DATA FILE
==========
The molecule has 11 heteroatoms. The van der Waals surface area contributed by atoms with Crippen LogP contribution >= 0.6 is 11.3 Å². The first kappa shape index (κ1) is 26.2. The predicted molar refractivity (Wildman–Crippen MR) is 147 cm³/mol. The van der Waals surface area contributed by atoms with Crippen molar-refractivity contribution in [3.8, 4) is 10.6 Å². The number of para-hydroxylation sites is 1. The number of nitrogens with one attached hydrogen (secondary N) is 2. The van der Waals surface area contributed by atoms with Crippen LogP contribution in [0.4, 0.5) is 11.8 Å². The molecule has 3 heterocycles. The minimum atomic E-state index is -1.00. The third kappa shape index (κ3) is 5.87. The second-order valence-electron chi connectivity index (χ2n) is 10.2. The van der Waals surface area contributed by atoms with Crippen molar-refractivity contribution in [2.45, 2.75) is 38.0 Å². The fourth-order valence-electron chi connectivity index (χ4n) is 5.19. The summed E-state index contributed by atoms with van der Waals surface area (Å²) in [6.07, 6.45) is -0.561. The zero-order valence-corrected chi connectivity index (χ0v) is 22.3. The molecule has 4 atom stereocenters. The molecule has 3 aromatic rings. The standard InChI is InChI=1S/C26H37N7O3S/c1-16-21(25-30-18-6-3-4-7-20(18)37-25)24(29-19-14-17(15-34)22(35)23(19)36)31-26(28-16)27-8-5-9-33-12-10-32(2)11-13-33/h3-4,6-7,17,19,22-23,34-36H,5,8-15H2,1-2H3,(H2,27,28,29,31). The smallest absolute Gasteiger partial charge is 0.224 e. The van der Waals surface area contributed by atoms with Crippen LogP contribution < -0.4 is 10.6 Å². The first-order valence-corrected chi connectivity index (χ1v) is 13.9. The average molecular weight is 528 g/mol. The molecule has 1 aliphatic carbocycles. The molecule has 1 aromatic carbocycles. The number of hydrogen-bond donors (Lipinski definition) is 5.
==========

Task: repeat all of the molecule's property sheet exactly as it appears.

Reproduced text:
The molecule has 11 heteroatoms. The van der Waals surface area contributed by atoms with Crippen LogP contribution >= 0.6 is 11.3 Å². The first kappa shape index (κ1) is 26.2. The predicted molar refractivity (Wildman–Crippen MR) is 147 cm³/mol. The van der Waals surface area contributed by atoms with Crippen molar-refractivity contribution in [3.8, 4) is 10.6 Å². The number of para-hydroxylation sites is 1. The number of nitrogens with one attached hydrogen (secondary N) is 2. The van der Waals surface area contributed by atoms with Crippen LogP contribution in [0.4, 0.5) is 11.8 Å². The molecule has 3 heterocycles. The minimum atomic E-state index is -1.00. The third kappa shape index (κ3) is 5.87. The second-order valence-electron chi connectivity index (χ2n) is 10.2. The van der Waals surface area contributed by atoms with Crippen molar-refractivity contribution in [2.45, 2.75) is 38.0 Å². The fourth-order valence-electron chi connectivity index (χ4n) is 5.19. The summed E-state index contributed by atoms with van der Waals surface area (Å²) in [6.07, 6.45) is -0.561. The zero-order valence-corrected chi connectivity index (χ0v) is 22.3. The molecule has 4 atom stereocenters. The molecule has 3 aromatic rings. The standard InChI is InChI=1S/C26H37N7O3S/c1-16-21(25-30-18-6-3-4-7-20(18)37-25)24(29-19-14-17(15-34)22(35)23(19)36)31-26(28-16)27-8-5-9-33-12-10-32(2)11-13-33/h3-4,6-7,17,19,22-23,34-36H,5,8-15H2,1-2H3,(H2,27,28,29,31). The smallest absolute Gasteiger partial charge is 0.224 e. The van der Waals surface area contributed by atoms with Crippen LogP contribution < -0.4 is 10.6 Å². The first-order valence-corrected chi connectivity index (χ1v) is 13.9. The average molecular weight is 528 g/mol. The molecule has 1 aliphatic carbocycles. The molecule has 1 aromatic carbocycles. The number of hydrogen-bond donors (Lipinski definition) is 5.